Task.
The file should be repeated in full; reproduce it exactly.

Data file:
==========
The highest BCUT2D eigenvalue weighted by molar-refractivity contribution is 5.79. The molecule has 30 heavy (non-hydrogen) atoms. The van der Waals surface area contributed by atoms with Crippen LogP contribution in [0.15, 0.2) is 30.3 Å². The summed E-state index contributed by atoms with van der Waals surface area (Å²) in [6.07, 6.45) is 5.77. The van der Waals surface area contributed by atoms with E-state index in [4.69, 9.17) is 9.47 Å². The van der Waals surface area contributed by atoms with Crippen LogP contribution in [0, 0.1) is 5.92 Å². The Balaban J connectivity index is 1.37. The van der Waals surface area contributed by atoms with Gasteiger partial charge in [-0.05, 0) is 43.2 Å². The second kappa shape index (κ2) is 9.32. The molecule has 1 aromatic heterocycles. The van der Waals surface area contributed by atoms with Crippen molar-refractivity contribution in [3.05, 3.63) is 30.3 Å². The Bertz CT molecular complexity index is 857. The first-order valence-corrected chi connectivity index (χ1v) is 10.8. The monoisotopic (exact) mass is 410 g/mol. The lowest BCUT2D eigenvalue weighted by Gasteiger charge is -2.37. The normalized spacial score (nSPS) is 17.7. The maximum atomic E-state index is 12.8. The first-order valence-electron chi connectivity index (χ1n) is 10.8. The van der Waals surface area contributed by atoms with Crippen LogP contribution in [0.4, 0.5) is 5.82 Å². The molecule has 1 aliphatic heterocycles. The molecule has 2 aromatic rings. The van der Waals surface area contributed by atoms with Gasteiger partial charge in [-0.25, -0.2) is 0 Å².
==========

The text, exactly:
The highest BCUT2D eigenvalue weighted by molar-refractivity contribution is 5.79. The molecule has 30 heavy (non-hydrogen) atoms. The van der Waals surface area contributed by atoms with Crippen LogP contribution in [0.15, 0.2) is 30.3 Å². The summed E-state index contributed by atoms with van der Waals surface area (Å²) in [6.07, 6.45) is 5.77. The van der Waals surface area contributed by atoms with E-state index in [4.69, 9.17) is 9.47 Å². The van der Waals surface area contributed by atoms with Crippen LogP contribution in [0, 0.1) is 5.92 Å². The Balaban J connectivity index is 1.37. The van der Waals surface area contributed by atoms with Gasteiger partial charge in [-0.05, 0) is 43.2 Å². The second kappa shape index (κ2) is 9.32. The molecule has 1 aromatic heterocycles. The van der Waals surface area contributed by atoms with Crippen molar-refractivity contribution in [3.05, 3.63) is 30.3 Å². The Bertz CT molecular complexity index is 857. The first-order valence-corrected chi connectivity index (χ1v) is 10.8. The monoisotopic (exact) mass is 410 g/mol. The lowest BCUT2D eigenvalue weighted by Gasteiger charge is -2.37. The normalized spacial score (nSPS) is 17.7. The maximum atomic E-state index is 12.8. The first-order valence-electron chi connectivity index (χ1n) is 10.8. The van der Waals surface area contributed by atoms with Crippen LogP contribution in [0.4, 0.5) is 5.82 Å². The molecule has 1 aliphatic heterocycles. The molecule has 2 aromatic rings. The van der Waals surface area contributed by atoms with Gasteiger partial charge in [-0.25, -0.2) is 0 Å².